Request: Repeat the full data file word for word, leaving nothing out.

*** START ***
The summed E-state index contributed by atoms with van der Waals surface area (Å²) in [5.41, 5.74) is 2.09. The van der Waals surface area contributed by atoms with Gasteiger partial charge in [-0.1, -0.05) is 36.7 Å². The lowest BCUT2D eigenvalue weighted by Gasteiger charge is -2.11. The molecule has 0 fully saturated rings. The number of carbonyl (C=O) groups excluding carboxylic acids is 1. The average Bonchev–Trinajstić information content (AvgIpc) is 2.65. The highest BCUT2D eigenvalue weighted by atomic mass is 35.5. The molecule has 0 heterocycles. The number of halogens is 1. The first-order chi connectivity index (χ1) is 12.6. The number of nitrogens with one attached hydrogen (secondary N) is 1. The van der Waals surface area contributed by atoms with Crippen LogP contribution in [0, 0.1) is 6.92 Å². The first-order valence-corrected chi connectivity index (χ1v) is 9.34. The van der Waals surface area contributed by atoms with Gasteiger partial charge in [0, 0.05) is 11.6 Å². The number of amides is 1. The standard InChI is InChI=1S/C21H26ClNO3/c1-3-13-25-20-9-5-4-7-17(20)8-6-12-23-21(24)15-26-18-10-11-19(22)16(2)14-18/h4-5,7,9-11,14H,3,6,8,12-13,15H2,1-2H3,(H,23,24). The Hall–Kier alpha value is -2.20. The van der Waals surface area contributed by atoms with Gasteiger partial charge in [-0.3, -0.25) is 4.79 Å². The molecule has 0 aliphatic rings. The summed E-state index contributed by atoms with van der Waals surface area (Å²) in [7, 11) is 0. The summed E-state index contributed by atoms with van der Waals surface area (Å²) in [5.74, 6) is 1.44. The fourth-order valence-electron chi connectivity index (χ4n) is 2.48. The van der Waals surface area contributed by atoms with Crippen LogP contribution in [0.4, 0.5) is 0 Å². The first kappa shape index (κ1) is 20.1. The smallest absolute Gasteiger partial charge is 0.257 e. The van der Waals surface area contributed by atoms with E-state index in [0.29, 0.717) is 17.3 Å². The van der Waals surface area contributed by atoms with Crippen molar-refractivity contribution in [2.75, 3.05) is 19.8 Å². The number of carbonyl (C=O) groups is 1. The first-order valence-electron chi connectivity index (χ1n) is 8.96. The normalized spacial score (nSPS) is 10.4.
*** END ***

The summed E-state index contributed by atoms with van der Waals surface area (Å²) in [5.41, 5.74) is 2.09. The van der Waals surface area contributed by atoms with Gasteiger partial charge in [-0.1, -0.05) is 36.7 Å². The lowest BCUT2D eigenvalue weighted by Gasteiger charge is -2.11. The molecule has 0 fully saturated rings. The number of carbonyl (C=O) groups excluding carboxylic acids is 1. The average Bonchev–Trinajstić information content (AvgIpc) is 2.65. The highest BCUT2D eigenvalue weighted by atomic mass is 35.5. The molecule has 0 heterocycles. The number of halogens is 1. The first-order chi connectivity index (χ1) is 12.6. The number of nitrogens with one attached hydrogen (secondary N) is 1. The van der Waals surface area contributed by atoms with Crippen LogP contribution in [0, 0.1) is 6.92 Å². The first-order valence-corrected chi connectivity index (χ1v) is 9.34. The van der Waals surface area contributed by atoms with Gasteiger partial charge in [0, 0.05) is 11.6 Å². The number of amides is 1. The standard InChI is InChI=1S/C21H26ClNO3/c1-3-13-25-20-9-5-4-7-17(20)8-6-12-23-21(24)15-26-18-10-11-19(22)16(2)14-18/h4-5,7,9-11,14H,3,6,8,12-13,15H2,1-2H3,(H,23,24). The Hall–Kier alpha value is -2.20. The van der Waals surface area contributed by atoms with Gasteiger partial charge in [-0.3, -0.25) is 4.79 Å². The molecule has 0 aliphatic rings. The summed E-state index contributed by atoms with van der Waals surface area (Å²) in [7, 11) is 0. The summed E-state index contributed by atoms with van der Waals surface area (Å²) in [5.74, 6) is 1.44. The fourth-order valence-electron chi connectivity index (χ4n) is 2.48. The van der Waals surface area contributed by atoms with Crippen LogP contribution in [0.4, 0.5) is 0 Å². The first kappa shape index (κ1) is 20.1. The smallest absolute Gasteiger partial charge is 0.257 e. The van der Waals surface area contributed by atoms with E-state index in [0.29, 0.717) is 17.3 Å². The van der Waals surface area contributed by atoms with Crippen molar-refractivity contribution in [2.75, 3.05) is 19.8 Å². The number of carbonyl (C=O) groups is 1. The first-order valence-electron chi connectivity index (χ1n) is 8.96. The normalized spacial score (nSPS) is 10.4.